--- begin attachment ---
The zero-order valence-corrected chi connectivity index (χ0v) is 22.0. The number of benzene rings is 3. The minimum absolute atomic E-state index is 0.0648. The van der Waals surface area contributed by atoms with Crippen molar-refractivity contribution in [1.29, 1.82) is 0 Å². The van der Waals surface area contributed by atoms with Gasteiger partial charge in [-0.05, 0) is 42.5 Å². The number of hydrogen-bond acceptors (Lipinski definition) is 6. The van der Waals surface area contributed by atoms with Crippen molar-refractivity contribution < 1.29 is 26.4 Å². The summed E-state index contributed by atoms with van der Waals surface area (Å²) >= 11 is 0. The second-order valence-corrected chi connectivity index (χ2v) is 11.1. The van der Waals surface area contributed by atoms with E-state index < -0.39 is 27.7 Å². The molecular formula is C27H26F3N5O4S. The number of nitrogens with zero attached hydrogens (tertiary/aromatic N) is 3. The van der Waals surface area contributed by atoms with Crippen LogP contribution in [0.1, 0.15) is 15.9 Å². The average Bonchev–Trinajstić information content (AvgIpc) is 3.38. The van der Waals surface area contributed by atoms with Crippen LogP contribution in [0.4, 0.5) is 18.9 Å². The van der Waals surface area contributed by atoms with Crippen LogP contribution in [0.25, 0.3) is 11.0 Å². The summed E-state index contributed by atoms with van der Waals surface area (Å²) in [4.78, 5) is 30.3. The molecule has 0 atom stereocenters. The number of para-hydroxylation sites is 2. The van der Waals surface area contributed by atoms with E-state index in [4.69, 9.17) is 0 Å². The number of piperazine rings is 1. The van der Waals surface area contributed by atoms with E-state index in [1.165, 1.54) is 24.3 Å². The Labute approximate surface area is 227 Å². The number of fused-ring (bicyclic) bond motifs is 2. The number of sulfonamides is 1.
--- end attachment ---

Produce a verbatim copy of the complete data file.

The zero-order valence-corrected chi connectivity index (χ0v) is 22.0. The number of benzene rings is 3. The minimum absolute atomic E-state index is 0.0648. The van der Waals surface area contributed by atoms with Crippen molar-refractivity contribution in [1.29, 1.82) is 0 Å². The van der Waals surface area contributed by atoms with Gasteiger partial charge in [-0.05, 0) is 42.5 Å². The number of hydrogen-bond acceptors (Lipinski definition) is 6. The van der Waals surface area contributed by atoms with Crippen molar-refractivity contribution < 1.29 is 26.4 Å². The summed E-state index contributed by atoms with van der Waals surface area (Å²) >= 11 is 0. The second-order valence-corrected chi connectivity index (χ2v) is 11.1. The van der Waals surface area contributed by atoms with E-state index < -0.39 is 27.7 Å². The molecular formula is C27H26F3N5O4S. The number of nitrogens with zero attached hydrogens (tertiary/aromatic N) is 3. The van der Waals surface area contributed by atoms with Crippen LogP contribution in [0.1, 0.15) is 15.9 Å². The average Bonchev–Trinajstić information content (AvgIpc) is 3.38. The van der Waals surface area contributed by atoms with Crippen LogP contribution in [0.4, 0.5) is 18.9 Å². The van der Waals surface area contributed by atoms with Crippen LogP contribution in [0.25, 0.3) is 11.0 Å². The summed E-state index contributed by atoms with van der Waals surface area (Å²) in [4.78, 5) is 30.3. The molecule has 0 atom stereocenters. The number of para-hydroxylation sites is 2. The van der Waals surface area contributed by atoms with E-state index in [4.69, 9.17) is 0 Å². The number of piperazine rings is 1. The van der Waals surface area contributed by atoms with E-state index in [1.165, 1.54) is 24.3 Å². The Labute approximate surface area is 227 Å². The number of fused-ring (bicyclic) bond motifs is 2. The number of sulfonamides is 1.